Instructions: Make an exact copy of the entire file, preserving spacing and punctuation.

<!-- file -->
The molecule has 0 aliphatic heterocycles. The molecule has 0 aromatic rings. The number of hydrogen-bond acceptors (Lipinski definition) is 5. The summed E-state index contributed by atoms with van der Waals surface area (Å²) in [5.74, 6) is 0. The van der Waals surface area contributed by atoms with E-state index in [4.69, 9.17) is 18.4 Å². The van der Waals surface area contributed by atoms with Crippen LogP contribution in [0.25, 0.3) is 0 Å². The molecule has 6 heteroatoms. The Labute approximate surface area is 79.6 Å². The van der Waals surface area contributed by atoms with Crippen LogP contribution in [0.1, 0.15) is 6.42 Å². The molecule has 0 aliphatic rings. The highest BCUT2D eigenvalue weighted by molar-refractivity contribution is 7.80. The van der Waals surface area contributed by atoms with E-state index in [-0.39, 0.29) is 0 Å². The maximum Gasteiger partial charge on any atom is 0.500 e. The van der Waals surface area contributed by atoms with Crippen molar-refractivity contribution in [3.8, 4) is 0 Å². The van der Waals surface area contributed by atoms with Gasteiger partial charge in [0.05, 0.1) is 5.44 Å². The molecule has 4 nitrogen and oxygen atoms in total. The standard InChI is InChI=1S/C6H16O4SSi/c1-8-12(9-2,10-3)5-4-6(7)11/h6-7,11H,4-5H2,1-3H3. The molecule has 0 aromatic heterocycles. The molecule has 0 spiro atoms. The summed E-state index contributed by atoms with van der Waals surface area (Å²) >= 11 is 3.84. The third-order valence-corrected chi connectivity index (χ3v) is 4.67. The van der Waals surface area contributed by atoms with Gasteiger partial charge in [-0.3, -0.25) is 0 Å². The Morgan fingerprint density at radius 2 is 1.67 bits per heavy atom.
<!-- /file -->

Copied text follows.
The molecule has 0 aliphatic heterocycles. The molecule has 0 aromatic rings. The number of hydrogen-bond acceptors (Lipinski definition) is 5. The summed E-state index contributed by atoms with van der Waals surface area (Å²) in [5.74, 6) is 0. The van der Waals surface area contributed by atoms with E-state index in [4.69, 9.17) is 18.4 Å². The van der Waals surface area contributed by atoms with Crippen LogP contribution in [0.25, 0.3) is 0 Å². The molecule has 6 heteroatoms. The Labute approximate surface area is 79.6 Å². The van der Waals surface area contributed by atoms with Crippen LogP contribution in [0.1, 0.15) is 6.42 Å². The molecule has 0 aliphatic rings. The highest BCUT2D eigenvalue weighted by molar-refractivity contribution is 7.80. The van der Waals surface area contributed by atoms with E-state index in [-0.39, 0.29) is 0 Å². The maximum Gasteiger partial charge on any atom is 0.500 e. The van der Waals surface area contributed by atoms with Crippen molar-refractivity contribution in [3.8, 4) is 0 Å². The van der Waals surface area contributed by atoms with Gasteiger partial charge in [0.05, 0.1) is 5.44 Å². The molecule has 4 nitrogen and oxygen atoms in total. The standard InChI is InChI=1S/C6H16O4SSi/c1-8-12(9-2,10-3)5-4-6(7)11/h6-7,11H,4-5H2,1-3H3. The molecule has 0 aromatic heterocycles. The molecule has 0 spiro atoms. The summed E-state index contributed by atoms with van der Waals surface area (Å²) >= 11 is 3.84. The third-order valence-corrected chi connectivity index (χ3v) is 4.67. The van der Waals surface area contributed by atoms with Gasteiger partial charge in [-0.3, -0.25) is 0 Å². The Morgan fingerprint density at radius 2 is 1.67 bits per heavy atom.